Rail: If Kyp were here, what do you think he would say? Fuck the Beats? [Laughter]
Tunde: When he was writing his songs for the album, I think he was Googling a lot of things. For a while we weren’t all in the studio together; we were going in shifts. And Dave said, “Yeah, Kyp would go in and listen to the song over and over again. He would be in the recording room just listening over and over again, writing some stuff down. He would come out and go on the Internet for a while and Google some things and then go back in and keep listening and writing, and then an hour later there would be this song.” So Kyp totally pieces it together. He is really good at taking things that are happening in the world and making really good lyrical murals that go from what he was doing during the day to what’s happening in South America—and it all ties together really well. It’s super impressive. I’m jealous.
Rail: Let’s talk about your connections to Williamsburg. Is there a Brooklyn sound that you’re helping to create?
Tunde: Not really sonically. I’ll go and hear three different bands in a night either in one place or a few different places. So I don’t know if there’s a Brooklyn sound. I feel like we’ve all just been here for so long. And all our friends are here. I was here when the waterfront was inhibited by dinosaurs. There were dinosaur bones. Now there are lots of other bands, but I’m not sure what ties us together. It would be like me asking you what your connection to Vice Magazine is.
Rail: We live in the same neighborhood.
Tunde: You live in the same neighborhood and people in the neighborhood have read your stuff and they’ve read their stuff. It’s kind of a nice part of being around here, too—it’s such a big circle. And hopefully it will stay that way, but I have my doubts. I guess this is the year that a lot of the buildings have gotten completed and a lot of people are moving into them, so if you were thinking that the fix wasn’t in before, not only is the fix in now but it’s occupying an entire floor of that beautiful glass and steel condominium.
Gerard: I think if anything it’s more of a Brooklyn community than necessarily an aesthetic. And I think that’s more of the thing that’s interesting about here. How we all encounter each other—the people we know from other bands and from other circles, like the comic artists.
Rail: So the band was originally Tunde and Dave. How did you meet Kyp?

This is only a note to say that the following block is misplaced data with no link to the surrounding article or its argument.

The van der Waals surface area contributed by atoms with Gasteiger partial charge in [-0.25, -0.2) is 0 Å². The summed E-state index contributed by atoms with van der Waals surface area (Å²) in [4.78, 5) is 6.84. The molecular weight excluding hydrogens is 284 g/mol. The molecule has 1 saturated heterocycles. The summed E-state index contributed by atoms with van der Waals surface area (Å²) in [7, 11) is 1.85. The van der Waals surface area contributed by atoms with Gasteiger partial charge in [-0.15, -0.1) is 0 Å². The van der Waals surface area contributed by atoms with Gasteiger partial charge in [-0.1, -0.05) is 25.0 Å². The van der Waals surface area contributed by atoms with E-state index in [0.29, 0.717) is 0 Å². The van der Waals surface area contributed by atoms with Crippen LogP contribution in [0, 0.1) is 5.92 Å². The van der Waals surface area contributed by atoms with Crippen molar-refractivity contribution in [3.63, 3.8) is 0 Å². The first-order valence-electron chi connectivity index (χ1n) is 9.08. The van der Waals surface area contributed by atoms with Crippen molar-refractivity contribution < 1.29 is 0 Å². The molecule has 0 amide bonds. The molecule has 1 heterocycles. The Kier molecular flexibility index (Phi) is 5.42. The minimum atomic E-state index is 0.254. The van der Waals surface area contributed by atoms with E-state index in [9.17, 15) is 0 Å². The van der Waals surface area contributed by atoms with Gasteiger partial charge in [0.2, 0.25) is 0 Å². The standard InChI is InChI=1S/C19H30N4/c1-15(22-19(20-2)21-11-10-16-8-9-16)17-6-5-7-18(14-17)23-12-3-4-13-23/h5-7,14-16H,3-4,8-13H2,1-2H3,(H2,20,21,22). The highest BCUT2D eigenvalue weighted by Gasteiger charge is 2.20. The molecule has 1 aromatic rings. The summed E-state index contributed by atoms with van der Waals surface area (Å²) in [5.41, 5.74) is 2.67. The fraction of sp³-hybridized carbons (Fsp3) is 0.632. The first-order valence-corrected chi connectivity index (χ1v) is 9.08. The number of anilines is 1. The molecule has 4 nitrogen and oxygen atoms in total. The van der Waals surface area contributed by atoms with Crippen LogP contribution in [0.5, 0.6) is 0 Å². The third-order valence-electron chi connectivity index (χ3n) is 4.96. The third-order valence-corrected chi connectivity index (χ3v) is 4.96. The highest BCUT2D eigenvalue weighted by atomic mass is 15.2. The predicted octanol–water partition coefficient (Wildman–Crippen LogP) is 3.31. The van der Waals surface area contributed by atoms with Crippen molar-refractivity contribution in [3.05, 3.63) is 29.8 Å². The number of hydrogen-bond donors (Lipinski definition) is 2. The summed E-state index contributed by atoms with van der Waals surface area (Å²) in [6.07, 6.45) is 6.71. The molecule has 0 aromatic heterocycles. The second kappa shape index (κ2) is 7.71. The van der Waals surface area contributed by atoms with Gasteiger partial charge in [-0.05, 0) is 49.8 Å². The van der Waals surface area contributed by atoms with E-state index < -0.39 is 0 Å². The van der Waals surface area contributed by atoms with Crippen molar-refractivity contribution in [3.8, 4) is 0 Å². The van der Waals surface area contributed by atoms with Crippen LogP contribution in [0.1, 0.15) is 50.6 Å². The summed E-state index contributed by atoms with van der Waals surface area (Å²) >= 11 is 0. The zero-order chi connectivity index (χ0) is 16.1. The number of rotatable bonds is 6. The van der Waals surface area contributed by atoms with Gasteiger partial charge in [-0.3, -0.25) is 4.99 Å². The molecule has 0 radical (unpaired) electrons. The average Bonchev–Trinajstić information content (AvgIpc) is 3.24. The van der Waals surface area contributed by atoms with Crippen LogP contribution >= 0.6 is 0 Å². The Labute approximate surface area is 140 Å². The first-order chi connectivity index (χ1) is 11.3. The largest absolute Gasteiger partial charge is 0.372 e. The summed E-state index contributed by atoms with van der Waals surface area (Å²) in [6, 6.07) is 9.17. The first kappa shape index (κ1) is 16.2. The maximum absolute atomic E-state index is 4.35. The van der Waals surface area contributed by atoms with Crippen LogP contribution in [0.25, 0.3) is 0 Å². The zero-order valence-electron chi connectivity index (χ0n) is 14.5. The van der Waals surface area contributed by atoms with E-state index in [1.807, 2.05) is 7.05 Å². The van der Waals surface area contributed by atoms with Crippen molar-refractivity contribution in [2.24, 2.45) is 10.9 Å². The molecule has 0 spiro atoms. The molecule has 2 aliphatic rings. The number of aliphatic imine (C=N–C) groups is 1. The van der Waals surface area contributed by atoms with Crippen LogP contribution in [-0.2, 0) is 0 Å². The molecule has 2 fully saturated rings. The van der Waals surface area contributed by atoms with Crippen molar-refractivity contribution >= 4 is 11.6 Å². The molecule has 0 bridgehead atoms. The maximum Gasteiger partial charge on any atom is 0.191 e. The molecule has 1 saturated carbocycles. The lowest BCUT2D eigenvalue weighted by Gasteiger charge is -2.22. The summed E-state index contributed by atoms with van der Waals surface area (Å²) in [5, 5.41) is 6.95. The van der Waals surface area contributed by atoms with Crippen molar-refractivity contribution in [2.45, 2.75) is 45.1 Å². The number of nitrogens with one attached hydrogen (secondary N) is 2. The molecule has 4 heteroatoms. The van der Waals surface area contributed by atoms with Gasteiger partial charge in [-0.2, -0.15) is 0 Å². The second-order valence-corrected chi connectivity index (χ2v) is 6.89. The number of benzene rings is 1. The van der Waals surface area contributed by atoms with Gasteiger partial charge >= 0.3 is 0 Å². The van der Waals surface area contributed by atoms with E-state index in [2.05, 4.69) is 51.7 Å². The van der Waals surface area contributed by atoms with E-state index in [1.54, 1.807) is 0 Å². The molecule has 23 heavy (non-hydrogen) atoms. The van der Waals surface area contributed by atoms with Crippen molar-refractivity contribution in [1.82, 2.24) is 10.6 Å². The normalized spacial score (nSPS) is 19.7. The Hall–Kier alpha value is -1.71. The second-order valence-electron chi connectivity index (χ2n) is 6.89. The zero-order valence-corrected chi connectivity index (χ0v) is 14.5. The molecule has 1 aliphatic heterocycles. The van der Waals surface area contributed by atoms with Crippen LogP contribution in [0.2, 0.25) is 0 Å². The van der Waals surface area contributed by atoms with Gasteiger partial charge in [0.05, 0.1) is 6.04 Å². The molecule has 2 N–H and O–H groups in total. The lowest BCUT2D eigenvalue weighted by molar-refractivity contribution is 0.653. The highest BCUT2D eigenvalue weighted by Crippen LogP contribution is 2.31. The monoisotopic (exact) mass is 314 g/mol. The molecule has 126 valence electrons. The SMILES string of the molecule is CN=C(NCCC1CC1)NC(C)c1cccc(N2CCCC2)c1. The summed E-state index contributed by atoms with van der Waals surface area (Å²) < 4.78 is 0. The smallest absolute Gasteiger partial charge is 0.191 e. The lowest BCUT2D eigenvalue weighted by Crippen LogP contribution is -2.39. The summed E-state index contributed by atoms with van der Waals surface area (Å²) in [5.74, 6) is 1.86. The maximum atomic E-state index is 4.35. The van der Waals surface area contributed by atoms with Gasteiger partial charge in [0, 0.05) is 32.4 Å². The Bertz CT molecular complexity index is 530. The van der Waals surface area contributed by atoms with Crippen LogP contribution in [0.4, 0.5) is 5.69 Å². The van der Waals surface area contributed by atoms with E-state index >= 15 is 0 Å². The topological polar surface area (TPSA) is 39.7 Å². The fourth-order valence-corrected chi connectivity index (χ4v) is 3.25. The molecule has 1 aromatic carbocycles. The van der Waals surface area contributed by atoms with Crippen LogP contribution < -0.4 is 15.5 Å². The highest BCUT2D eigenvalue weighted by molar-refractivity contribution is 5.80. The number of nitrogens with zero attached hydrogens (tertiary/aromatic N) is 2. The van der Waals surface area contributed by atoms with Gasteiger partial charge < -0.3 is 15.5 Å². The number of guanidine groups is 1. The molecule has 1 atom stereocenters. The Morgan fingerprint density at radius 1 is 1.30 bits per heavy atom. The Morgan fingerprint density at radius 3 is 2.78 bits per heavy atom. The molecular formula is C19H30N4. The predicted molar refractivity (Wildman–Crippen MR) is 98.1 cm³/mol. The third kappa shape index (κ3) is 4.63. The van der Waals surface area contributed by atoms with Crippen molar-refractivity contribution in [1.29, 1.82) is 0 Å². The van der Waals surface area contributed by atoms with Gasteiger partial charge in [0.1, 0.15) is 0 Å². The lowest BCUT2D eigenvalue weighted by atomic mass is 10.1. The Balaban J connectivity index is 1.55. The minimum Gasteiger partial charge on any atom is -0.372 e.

Tunde: Strangely, the year after I graduated from high school, I went to New York for a year, and then I went back home to Pittsburgh. I ran into my friend Sonia Yoon, the artist, who said we should go to the Beehive, which was a movie theater and a café in Oakland, in downtown Pittsburgh. And her friend Kyp was there, so the three of us had coffee. I was kind of like, this is this guy who works at the Beehive and is way cooler than I am, and Sonia likes him, so I’m going to blot him from my memory. Eight years later, some time shortly after September 11th, I actually talked to Kyp again—before that, I had just sort of seen him around the neighborhood. I wasn’t that social for a while but then after September 11th, I was like, “Oh wait a minute, if planes are flying into buildings I need to meet as many people as I can before people get taken out by the tail end of someone’s plane.” It shouldn’t take enormous tragedy for me to notice the person next door to me. But I remember going into the Verb Café on Bedford, where Kyp was working. And I was kind of like, “Hey man.” And he was like, “Hey.” And I was staring at him and it was weird because I had never really raised my head to look away from my shoes until I was like twenty or something. But then I finally said, “Wait, did I get coffee with you like eight years ago in Pittsburgh?” And Kyp said, “I don’t know.” And I was like, “Do you know Sonia Yoon?” And he said, “Yes.” And I was like, “We did have coffee.” Then I found out later that this was a week or so after Kyp and Dave had met. Kyp joined another band while Dave and I were figuring out what we were doing with live performances and stuff like that. We went through a couple of line-ups and then decided we should only be a two-person band. And then Dave came up with the idea that we should only be a two-person band and Kyp should be the third person. I was like, “I think you’re right.” [Laughter]